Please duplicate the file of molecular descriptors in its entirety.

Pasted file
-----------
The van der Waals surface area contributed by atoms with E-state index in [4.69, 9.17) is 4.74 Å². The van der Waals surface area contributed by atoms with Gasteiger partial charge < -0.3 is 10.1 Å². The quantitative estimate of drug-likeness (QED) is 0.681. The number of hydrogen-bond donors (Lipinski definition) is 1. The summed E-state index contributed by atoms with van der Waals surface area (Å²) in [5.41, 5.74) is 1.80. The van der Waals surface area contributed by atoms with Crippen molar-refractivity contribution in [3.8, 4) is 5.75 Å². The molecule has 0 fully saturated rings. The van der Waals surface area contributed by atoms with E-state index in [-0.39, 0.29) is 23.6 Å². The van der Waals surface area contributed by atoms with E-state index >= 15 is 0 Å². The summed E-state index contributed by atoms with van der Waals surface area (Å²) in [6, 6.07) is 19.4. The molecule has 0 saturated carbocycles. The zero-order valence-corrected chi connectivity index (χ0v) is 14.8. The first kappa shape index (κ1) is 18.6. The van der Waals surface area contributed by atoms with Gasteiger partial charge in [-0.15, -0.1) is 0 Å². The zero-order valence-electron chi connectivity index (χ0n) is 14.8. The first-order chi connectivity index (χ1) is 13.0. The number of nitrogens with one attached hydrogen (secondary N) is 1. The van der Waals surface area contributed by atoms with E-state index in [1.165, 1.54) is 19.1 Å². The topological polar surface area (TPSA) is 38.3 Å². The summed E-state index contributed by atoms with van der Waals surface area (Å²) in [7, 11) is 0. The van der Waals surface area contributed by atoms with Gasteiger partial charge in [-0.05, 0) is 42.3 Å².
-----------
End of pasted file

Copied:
The van der Waals surface area contributed by atoms with E-state index in [4.69, 9.17) is 4.74 Å². The van der Waals surface area contributed by atoms with Gasteiger partial charge < -0.3 is 10.1 Å². The quantitative estimate of drug-likeness (QED) is 0.681. The number of hydrogen-bond donors (Lipinski definition) is 1. The summed E-state index contributed by atoms with van der Waals surface area (Å²) in [5.41, 5.74) is 1.80. The van der Waals surface area contributed by atoms with Crippen molar-refractivity contribution in [3.8, 4) is 5.75 Å². The molecule has 0 fully saturated rings. The van der Waals surface area contributed by atoms with E-state index in [-0.39, 0.29) is 23.6 Å². The van der Waals surface area contributed by atoms with E-state index >= 15 is 0 Å². The summed E-state index contributed by atoms with van der Waals surface area (Å²) in [6, 6.07) is 19.4. The molecule has 0 saturated carbocycles. The zero-order valence-corrected chi connectivity index (χ0v) is 14.8. The first kappa shape index (κ1) is 18.6. The van der Waals surface area contributed by atoms with Gasteiger partial charge in [-0.15, -0.1) is 0 Å². The zero-order valence-electron chi connectivity index (χ0n) is 14.8. The first-order chi connectivity index (χ1) is 13.0. The number of nitrogens with one attached hydrogen (secondary N) is 1. The van der Waals surface area contributed by atoms with E-state index in [1.165, 1.54) is 19.1 Å². The topological polar surface area (TPSA) is 38.3 Å². The summed E-state index contributed by atoms with van der Waals surface area (Å²) in [7, 11) is 0. The van der Waals surface area contributed by atoms with Gasteiger partial charge in [-0.05, 0) is 42.3 Å².